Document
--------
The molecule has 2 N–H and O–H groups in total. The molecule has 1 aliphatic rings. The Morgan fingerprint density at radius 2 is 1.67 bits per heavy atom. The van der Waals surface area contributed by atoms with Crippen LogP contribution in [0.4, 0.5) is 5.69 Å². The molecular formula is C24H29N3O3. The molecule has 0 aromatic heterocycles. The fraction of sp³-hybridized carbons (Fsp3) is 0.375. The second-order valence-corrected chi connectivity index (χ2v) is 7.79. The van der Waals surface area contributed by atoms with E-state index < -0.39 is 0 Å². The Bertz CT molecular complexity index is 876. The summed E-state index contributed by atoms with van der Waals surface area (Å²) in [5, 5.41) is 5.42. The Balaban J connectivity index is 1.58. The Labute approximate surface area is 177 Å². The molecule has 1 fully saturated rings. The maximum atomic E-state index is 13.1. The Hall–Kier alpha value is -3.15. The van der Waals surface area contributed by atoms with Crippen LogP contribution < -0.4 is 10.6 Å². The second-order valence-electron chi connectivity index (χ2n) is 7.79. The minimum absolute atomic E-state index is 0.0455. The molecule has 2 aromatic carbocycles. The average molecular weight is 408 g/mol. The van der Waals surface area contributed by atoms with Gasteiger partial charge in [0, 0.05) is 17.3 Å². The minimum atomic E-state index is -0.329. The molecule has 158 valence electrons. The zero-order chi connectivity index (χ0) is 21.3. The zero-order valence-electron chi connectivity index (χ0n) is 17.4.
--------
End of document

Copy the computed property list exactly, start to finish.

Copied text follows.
The molecule has 2 N–H and O–H groups in total. The molecule has 1 aliphatic rings. The Morgan fingerprint density at radius 2 is 1.67 bits per heavy atom. The van der Waals surface area contributed by atoms with Crippen LogP contribution in [0.4, 0.5) is 5.69 Å². The molecular formula is C24H29N3O3. The molecule has 0 aromatic heterocycles. The fraction of sp³-hybridized carbons (Fsp3) is 0.375. The second-order valence-corrected chi connectivity index (χ2v) is 7.79. The van der Waals surface area contributed by atoms with E-state index < -0.39 is 0 Å². The Bertz CT molecular complexity index is 876. The summed E-state index contributed by atoms with van der Waals surface area (Å²) in [5, 5.41) is 5.42. The Balaban J connectivity index is 1.58. The Labute approximate surface area is 177 Å². The molecule has 1 fully saturated rings. The maximum atomic E-state index is 13.1. The Hall–Kier alpha value is -3.15. The van der Waals surface area contributed by atoms with Crippen LogP contribution < -0.4 is 10.6 Å². The second-order valence-electron chi connectivity index (χ2n) is 7.79. The minimum absolute atomic E-state index is 0.0455. The molecule has 2 aromatic carbocycles. The average molecular weight is 408 g/mol. The van der Waals surface area contributed by atoms with Gasteiger partial charge in [0, 0.05) is 17.3 Å². The minimum atomic E-state index is -0.329. The molecule has 158 valence electrons. The zero-order chi connectivity index (χ0) is 21.3. The zero-order valence-electron chi connectivity index (χ0n) is 17.4.